Thinking global, living local: Voices in a globalized world

Between growth and equality, Slovakia should choose growth

Written by on . Published in Inclusive Growth and Sustainability: Buzzwords or real 21st century challenges? on , .

Europe likes to boast about its low level of inequality. But more important than this false vision is how Europe’s citizens are faring. To improve their living conditions, especially in the eastern part of the EU, we need to bake a bigger cake, not just divide the one we already have in a different way. And this can’t be done by fighting the economy.

Even the EU is not as equal as you may think

Look at the world map of income inequality as compiled from the so-called Gini index and you will see that in Europe everything looks bright. The social EU has equality while the wildly capitalistic USA or developing China are much more divided in terms of income equality.


The Gini-coefficient of national income distribution around the world, from Wikipedia

But think about it a bit more and you will realize that computing the European Gini index (i.e.: an economic measure of income inequality) as the mean average of EU members is nonsense. If there are small differences in, say, Germany and small differences in Slovakia, this does not mean that there aren’t large income differences between the nationals of different Member States. So if you compute the European Gini index more correctly than the CIA has done, to contrast between continents and regions,  you will get a picture of a European Union that has inequality comparable to that of the USA or China.

Big EU differences are not just the result of enlargement. In terms of changes in unemployment, the worst hit region is Southern Europe.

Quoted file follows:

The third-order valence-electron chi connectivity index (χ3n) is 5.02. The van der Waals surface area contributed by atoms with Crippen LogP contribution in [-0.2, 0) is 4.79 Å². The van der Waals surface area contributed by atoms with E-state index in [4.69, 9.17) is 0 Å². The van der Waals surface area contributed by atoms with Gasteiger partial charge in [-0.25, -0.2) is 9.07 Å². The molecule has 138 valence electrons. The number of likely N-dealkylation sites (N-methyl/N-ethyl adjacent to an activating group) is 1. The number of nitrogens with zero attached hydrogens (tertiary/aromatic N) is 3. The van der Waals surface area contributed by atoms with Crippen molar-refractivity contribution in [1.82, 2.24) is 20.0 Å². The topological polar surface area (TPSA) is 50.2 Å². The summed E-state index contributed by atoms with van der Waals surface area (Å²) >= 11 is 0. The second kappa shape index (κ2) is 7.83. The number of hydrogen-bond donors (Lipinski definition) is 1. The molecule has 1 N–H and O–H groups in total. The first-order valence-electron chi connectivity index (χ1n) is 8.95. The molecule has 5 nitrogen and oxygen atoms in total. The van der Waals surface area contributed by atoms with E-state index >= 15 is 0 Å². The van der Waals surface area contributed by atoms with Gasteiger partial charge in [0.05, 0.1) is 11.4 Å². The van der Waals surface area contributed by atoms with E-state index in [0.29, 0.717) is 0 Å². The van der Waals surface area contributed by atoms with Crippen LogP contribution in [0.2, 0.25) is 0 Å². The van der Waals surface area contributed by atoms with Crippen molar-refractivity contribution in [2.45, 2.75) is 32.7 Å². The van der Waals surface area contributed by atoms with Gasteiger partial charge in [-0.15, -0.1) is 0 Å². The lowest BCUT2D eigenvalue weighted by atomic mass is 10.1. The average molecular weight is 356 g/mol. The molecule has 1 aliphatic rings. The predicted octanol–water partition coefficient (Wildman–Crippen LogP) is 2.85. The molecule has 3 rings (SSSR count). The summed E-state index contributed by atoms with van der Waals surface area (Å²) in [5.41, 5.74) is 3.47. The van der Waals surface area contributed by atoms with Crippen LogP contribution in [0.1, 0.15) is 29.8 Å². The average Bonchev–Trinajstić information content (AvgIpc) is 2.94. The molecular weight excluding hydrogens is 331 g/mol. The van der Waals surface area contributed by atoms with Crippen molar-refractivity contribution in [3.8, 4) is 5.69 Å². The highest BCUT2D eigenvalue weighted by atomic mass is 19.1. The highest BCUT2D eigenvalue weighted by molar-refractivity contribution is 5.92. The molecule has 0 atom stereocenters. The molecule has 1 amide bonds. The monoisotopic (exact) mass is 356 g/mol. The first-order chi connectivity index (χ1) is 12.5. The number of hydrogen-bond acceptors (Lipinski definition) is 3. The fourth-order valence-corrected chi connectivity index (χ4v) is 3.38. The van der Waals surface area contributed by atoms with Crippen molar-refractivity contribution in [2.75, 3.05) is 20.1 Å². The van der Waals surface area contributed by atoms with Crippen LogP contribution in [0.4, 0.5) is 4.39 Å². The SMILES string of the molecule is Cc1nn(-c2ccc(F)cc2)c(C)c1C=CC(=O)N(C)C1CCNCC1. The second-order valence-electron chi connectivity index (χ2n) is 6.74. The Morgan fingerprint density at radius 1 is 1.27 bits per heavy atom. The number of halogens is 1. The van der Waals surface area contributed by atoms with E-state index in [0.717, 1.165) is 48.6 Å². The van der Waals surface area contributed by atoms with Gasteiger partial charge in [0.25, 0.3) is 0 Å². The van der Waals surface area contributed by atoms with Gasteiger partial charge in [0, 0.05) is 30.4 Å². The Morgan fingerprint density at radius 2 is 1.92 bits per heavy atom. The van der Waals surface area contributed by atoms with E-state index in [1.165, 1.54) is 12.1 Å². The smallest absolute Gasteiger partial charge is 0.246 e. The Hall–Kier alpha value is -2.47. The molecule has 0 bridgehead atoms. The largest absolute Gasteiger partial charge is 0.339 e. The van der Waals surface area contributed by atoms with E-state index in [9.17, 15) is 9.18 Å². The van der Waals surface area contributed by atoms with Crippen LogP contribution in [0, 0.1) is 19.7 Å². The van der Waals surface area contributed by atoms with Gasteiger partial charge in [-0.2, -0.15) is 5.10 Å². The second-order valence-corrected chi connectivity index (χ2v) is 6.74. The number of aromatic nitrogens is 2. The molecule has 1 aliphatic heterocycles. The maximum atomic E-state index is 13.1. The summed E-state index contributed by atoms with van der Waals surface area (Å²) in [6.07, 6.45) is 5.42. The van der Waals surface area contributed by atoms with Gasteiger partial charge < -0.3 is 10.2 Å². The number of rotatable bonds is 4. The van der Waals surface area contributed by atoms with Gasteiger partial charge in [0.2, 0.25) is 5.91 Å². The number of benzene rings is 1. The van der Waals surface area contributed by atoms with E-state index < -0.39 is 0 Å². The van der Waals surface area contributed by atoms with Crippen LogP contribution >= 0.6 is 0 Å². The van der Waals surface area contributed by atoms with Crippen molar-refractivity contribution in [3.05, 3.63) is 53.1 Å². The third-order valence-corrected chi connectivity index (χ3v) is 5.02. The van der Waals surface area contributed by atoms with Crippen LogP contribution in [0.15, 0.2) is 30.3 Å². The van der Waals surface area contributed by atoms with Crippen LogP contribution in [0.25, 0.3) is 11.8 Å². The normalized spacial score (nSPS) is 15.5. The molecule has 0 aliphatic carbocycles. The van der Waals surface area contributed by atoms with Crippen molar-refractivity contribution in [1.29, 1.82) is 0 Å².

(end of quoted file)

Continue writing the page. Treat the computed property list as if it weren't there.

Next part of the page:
How equal is Slovakia?

When you look at the Gini index of Slovakia, it also seems that everything is OK. Slovakia is one of the most equal countries in the world, especially when you view it in terms of income after tax. But this is also because some  of our small group of people with really high incomes don’t register their businesses in Slovakia, but in  tax heavens, influencing the Gini coefficient of those countries upwards and saving Slovakia’s – at least on paper.

Is equality a really useful target?

However, low local inequality is not enough to satisfy the majority of Slovaks with low income, including about 14% of the unemployed who  rely only on social support. And surely it does not satisfy the middle class which pays for it.

Unfortunately, the recent government attempt to squeeze more from companies (mostly by taxes, but also by extra dividends from state-owned enterprises) brings us merely lower investment, more unemployment and higher burdens for the employed. With the present high unemployment rate, it makes no sense for entrepreneurs to spend more on wages.

To keep the present level of employment on a steady keel, the government has made firing of workers more expensive. In my opinion, this won’t help the workers of closed down companies and will have the adverse effect of decreased flexibility on the labour market – because businesses will now think twice before hiring new employees.

When the employment situation became too critical, the government came out with selective subsidies to support some jobs. Yet in reality this does nothing to promote more equal distribution throughout society.  Instead of creating an environment where it is worth while to employ more people in reasonable projects, the government just spends the taxpayer’s money on a  few party-friendly entrepreneurs.

While this approach could, under certain circumstances, lower inequality between low and middle income classes, if we want real improvement, we need high economic growth which lowers unemployment without lowering the real incomes of those now employed.

Of course growth brings high profit for some company owners, but in effect it also improves the living standards of workers.

“Inclusive growth” doesn’t mean aggressive redistribution of wealth and equalization. Sharing the “growth dividend” in a fairer way, as the OECD puts it, means lifting up the bottom billion, but not at the expense of growth per se. Too much equality often ends by worsening the conditions for many. In Slovakia we remember this well from Soviet times.

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Tibor Blažko Tibor